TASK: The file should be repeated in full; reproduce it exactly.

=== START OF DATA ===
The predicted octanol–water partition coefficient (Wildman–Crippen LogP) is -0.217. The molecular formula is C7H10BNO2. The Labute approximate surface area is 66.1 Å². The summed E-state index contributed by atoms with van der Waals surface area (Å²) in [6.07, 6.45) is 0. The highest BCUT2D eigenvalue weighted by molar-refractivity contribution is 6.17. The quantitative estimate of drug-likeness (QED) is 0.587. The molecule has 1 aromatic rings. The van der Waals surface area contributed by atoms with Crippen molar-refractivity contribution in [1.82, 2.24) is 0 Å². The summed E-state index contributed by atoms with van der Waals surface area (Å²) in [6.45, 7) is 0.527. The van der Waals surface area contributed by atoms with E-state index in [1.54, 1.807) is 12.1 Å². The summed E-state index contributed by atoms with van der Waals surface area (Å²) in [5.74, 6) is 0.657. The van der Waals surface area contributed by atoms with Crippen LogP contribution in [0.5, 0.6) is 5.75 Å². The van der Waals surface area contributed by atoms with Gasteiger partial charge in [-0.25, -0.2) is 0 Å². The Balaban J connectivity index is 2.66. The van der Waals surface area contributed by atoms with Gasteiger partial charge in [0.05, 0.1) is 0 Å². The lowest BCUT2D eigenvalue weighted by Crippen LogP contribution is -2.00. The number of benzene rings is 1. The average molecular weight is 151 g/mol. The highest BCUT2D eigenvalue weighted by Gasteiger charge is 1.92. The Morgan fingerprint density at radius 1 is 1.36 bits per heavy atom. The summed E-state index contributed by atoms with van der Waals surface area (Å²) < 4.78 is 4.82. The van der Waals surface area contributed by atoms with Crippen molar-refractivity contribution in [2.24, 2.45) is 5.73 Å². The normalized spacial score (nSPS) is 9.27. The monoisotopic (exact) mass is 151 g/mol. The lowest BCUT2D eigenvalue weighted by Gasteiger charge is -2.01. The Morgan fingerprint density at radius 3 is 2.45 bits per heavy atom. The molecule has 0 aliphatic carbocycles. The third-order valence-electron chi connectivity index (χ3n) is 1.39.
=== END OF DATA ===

The predicted octanol–water partition coefficient (Wildman–Crippen LogP) is -0.217. The molecular formula is C7H10BNO2. The Labute approximate surface area is 66.1 Å². The summed E-state index contributed by atoms with van der Waals surface area (Å²) in [6.07, 6.45) is 0. The highest BCUT2D eigenvalue weighted by molar-refractivity contribution is 6.17. The quantitative estimate of drug-likeness (QED) is 0.587. The molecule has 1 aromatic rings. The van der Waals surface area contributed by atoms with Crippen molar-refractivity contribution in [1.82, 2.24) is 0 Å². The summed E-state index contributed by atoms with van der Waals surface area (Å²) in [6.45, 7) is 0.527. The van der Waals surface area contributed by atoms with E-state index in [1.54, 1.807) is 12.1 Å². The summed E-state index contributed by atoms with van der Waals surface area (Å²) in [5.74, 6) is 0.657. The van der Waals surface area contributed by atoms with Crippen LogP contribution in [0.5, 0.6) is 5.75 Å². The van der Waals surface area contributed by atoms with Gasteiger partial charge in [-0.25, -0.2) is 0 Å². The Balaban J connectivity index is 2.66. The van der Waals surface area contributed by atoms with Gasteiger partial charge in [0.05, 0.1) is 0 Å². The lowest BCUT2D eigenvalue weighted by Crippen LogP contribution is -2.00. The number of benzene rings is 1. The average molecular weight is 151 g/mol. The highest BCUT2D eigenvalue weighted by Gasteiger charge is 1.92. The Morgan fingerprint density at radius 1 is 1.36 bits per heavy atom. The summed E-state index contributed by atoms with van der Waals surface area (Å²) < 4.78 is 4.82. The van der Waals surface area contributed by atoms with Crippen molar-refractivity contribution in [2.24, 2.45) is 5.73 Å². The normalized spacial score (nSPS) is 9.27. The monoisotopic (exact) mass is 151 g/mol. The lowest BCUT2D eigenvalue weighted by Gasteiger charge is -2.01. The Morgan fingerprint density at radius 3 is 2.45 bits per heavy atom. The molecule has 0 aliphatic carbocycles. The third-order valence-electron chi connectivity index (χ3n) is 1.39.